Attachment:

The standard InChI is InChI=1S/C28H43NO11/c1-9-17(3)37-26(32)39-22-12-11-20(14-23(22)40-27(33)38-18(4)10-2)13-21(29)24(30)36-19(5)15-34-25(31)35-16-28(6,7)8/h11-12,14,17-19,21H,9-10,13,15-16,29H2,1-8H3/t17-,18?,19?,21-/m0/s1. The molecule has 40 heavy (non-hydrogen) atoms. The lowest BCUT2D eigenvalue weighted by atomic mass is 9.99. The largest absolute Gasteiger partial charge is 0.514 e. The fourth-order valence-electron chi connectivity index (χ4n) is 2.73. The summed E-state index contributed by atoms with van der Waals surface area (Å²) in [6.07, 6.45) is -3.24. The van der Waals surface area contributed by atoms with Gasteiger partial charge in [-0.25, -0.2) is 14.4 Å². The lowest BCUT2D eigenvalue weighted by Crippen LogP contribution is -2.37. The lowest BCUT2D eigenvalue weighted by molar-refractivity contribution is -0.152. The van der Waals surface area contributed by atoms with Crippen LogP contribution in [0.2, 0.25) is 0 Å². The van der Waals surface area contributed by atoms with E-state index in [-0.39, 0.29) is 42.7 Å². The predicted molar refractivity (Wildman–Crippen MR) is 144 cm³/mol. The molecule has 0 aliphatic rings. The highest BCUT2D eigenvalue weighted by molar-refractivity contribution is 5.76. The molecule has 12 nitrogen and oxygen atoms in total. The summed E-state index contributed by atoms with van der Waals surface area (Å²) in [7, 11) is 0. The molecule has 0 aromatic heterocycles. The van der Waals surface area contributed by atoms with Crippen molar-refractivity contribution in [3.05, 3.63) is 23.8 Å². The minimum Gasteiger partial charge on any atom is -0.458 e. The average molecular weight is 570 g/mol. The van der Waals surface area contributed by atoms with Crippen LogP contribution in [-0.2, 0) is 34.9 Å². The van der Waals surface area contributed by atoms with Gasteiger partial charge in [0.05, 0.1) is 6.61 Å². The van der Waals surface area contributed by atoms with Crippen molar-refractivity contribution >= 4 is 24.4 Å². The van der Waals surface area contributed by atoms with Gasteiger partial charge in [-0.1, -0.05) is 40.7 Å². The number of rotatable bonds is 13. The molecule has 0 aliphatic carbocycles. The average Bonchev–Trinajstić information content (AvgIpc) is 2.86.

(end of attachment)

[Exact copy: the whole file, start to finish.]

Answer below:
The standard InChI is InChI=1S/C28H43NO11/c1-9-17(3)37-26(32)39-22-12-11-20(14-23(22)40-27(33)38-18(4)10-2)13-21(29)24(30)36-19(5)15-34-25(31)35-16-28(6,7)8/h11-12,14,17-19,21H,9-10,13,15-16,29H2,1-8H3/t17-,18?,19?,21-/m0/s1. The molecule has 40 heavy (non-hydrogen) atoms. The lowest BCUT2D eigenvalue weighted by atomic mass is 9.99. The largest absolute Gasteiger partial charge is 0.514 e. The fourth-order valence-electron chi connectivity index (χ4n) is 2.73. The summed E-state index contributed by atoms with van der Waals surface area (Å²) in [6.07, 6.45) is -3.24. The van der Waals surface area contributed by atoms with Gasteiger partial charge in [-0.25, -0.2) is 14.4 Å². The lowest BCUT2D eigenvalue weighted by Crippen LogP contribution is -2.37. The lowest BCUT2D eigenvalue weighted by molar-refractivity contribution is -0.152. The van der Waals surface area contributed by atoms with Crippen LogP contribution in [0.2, 0.25) is 0 Å². The van der Waals surface area contributed by atoms with E-state index in [-0.39, 0.29) is 42.7 Å². The predicted molar refractivity (Wildman–Crippen MR) is 144 cm³/mol. The molecule has 0 aliphatic rings. The highest BCUT2D eigenvalue weighted by molar-refractivity contribution is 5.76. The molecule has 12 nitrogen and oxygen atoms in total. The summed E-state index contributed by atoms with van der Waals surface area (Å²) in [7, 11) is 0. The molecule has 0 aromatic heterocycles. The van der Waals surface area contributed by atoms with Crippen molar-refractivity contribution in [3.05, 3.63) is 23.8 Å². The minimum Gasteiger partial charge on any atom is -0.458 e. The average molecular weight is 570 g/mol. The van der Waals surface area contributed by atoms with Crippen LogP contribution in [-0.2, 0) is 34.9 Å². The van der Waals surface area contributed by atoms with Gasteiger partial charge in [0.05, 0.1) is 6.61 Å². The van der Waals surface area contributed by atoms with Crippen molar-refractivity contribution >= 4 is 24.4 Å². The van der Waals surface area contributed by atoms with Gasteiger partial charge in [-0.1, -0.05) is 40.7 Å². The number of rotatable bonds is 13. The molecule has 0 aliphatic carbocycles. The average Bonchev–Trinajstić information content (AvgIpc) is 2.86.